Constipation is a condition that causes you to have difficulty passing stools. Normally, people have anywhere from two or three bowel movements a week to two or three a day. Constipation can occur at any age, but it is more frequent in infancy and old age.

Signs and Symptoms

What Causes It?

Most cases of constipation are caused by changes in diet or physical activity, including not drinking enough fluids. Psychological factors, particularly depression, may cause constipation. Chronic abuse of laxatives can also lead to chronic constipation. Certain drugs can cause it, as can physical abnormalities in the bowel or intestinal tract.

What to Expect at Your Provider's Office

Your health care provider will perform a physical exam and may feel your abdomen or give you a rectal examination. Tests may include blood and stool evaluations, or more specialized tests such as a barium enema (where a contrast dye is given in an enema—the dye outlines the intestines on x-ray).

Treatment Options

Chronic constipation can usually be prevented with a combination of dietary changes, extra fluid intake, exercise, and, when necessary, short-term use of a laxative. Your health care provider may talk with you about proper bowel habits (consistent, unhurried elimination practices). He or she may have you use a laxative or stool softener over the short term or suggest a bulk-forming agent, such as psyllium, bran, or methylcellulose. You can purchase these bulk-forming agents over the counter.

Drug Therapies

With more than 700 commercial laxative products available, the choice is often individual preference. People with any bowel obstruction, abdominal inflammation, or kidney or heart failure should not take the following laxatives:

Complementary and Alternative Therapies

Lifestyle and dietary changes along with nutritional support can contribute to the long-term resolution of constipation. Certain herbs may help promote bowel activity. Use laxative herbs with caution because they may become less effective with habitual use.



Herbs may be used as dried extracts (capsules, powders, teas), glycerites (glycerine extracts), or tinctures (alcohol extracts). Unless otherwise indicated, teas should be made with 1 tsp. herb per cup of hot water. Steep covered 5 to 10 minutes for leaf or flowers, and 10 to 20 minutes for roots. Drink 2 to 4 cups a day. Tinctures may be used singly or in combination as noted.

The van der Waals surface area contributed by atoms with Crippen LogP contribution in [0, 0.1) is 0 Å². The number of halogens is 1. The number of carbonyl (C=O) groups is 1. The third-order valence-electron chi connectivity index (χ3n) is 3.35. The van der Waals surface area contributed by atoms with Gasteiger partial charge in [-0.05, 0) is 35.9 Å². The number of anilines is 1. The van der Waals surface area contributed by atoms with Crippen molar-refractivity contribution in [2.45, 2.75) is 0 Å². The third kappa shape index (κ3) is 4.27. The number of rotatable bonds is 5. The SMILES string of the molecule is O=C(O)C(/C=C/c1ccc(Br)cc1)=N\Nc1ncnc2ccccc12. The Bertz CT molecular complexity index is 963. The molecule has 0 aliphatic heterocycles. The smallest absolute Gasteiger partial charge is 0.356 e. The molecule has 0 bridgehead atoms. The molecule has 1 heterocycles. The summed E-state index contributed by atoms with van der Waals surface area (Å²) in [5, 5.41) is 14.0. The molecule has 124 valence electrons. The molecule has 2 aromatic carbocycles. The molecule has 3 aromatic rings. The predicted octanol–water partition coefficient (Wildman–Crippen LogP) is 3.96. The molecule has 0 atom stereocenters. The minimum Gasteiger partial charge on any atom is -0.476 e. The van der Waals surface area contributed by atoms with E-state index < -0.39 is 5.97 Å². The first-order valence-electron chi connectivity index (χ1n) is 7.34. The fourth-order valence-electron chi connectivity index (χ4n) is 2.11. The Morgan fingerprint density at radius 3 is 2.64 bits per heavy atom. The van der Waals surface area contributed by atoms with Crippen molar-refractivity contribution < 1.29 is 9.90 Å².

A combination of herbs to aid digestion and relieve constipation includes the following in equal parts as a tea or tincture: licorice root (Glycyrrhiza glabra), cascara sagrada (Rhamnus purshiana), dandelion root (Taraxacum officinale), yellowdock (Rumex crispus), fennel seed (Foeniculum vulgare), and ginger (Zingiber officinale). Steep tea for 20 minutes. Drink 1 cup, three times a day, before meals. You may take 15 to 20 drops of a tincture, three times a day, before meals. For long-term use (more than two weeks), eliminate cascara and substitute burdock (Arctium lappa). Do not take licorice if you have high blood pressure.


Although very few studies have examined the effectiveness of specific homeopathic therapies, professional homeopaths may consider the following remedies for the treatment of constipation based on their knowledge and experience. Before prescribing a remedy, homeopaths take into account a person's constitutional type. A constitutional type is defined as a person's physical, emotional, and psychological makeup. An experienced homeopath assesses all of these factors when determining the most appropriate treatment for each individual.

Physical Medicine

Castor oil packs to the abdomen may be useful in resolving constipation. Apply oil directly to skin, cover with a clean, soft cloth (for example, flannel) and plastic wrap. Place a heat source (hot water bottle or heating pad) over the pack and let sit for 30 to 60 minutes. For best results, use for three consecutive days in one week.

Contrast hydrotherapy may help to stimulate digestion. Apply hot and cold towels to the abdomen. Alternate three minutes hot with one minute cold. Repeat three times to complete one set. Do two to three sets a day.


The studies investigating acupuncture treatment for constipation have been small and have produced both positive and negative results. In one study of 17 children, acupuncture successfully treated constipation.

Although acupuncturists do treat constipation, they generally believe that constipation is a symptom of a different underlying gastrointestinal condition. Acupuncturists treat people with constipation based on an individualized assessment of the excesses and deficiencies of qi located in various meridians. In the case of gastrointestinal conditions, a qi deficiency is usually detected in the colon and lung meridians.


Although no well-designed trials have evaluated chiropractic treatment for constipation, some chiropractors suggest that manipulation (particularly in the lower spine) helps relieve constipation in certain individuals.


Therapeutic massage can help reduce stress and relieve constipation due to spasm and nervous tension.

Following Up

If you have chronic constipation, you may need to work regularly with your provider. Left untreated, it can cause serious health problems.

Special Considerations

Constipation is common in pregnancy and is usually relieved by changing your diet and drinking more water. If you are pregnant, do not take herbs that are stimulating to the digestive tract since they can induce contractions. Do not use laxative herbs in pregnancy without a provider's supervision.


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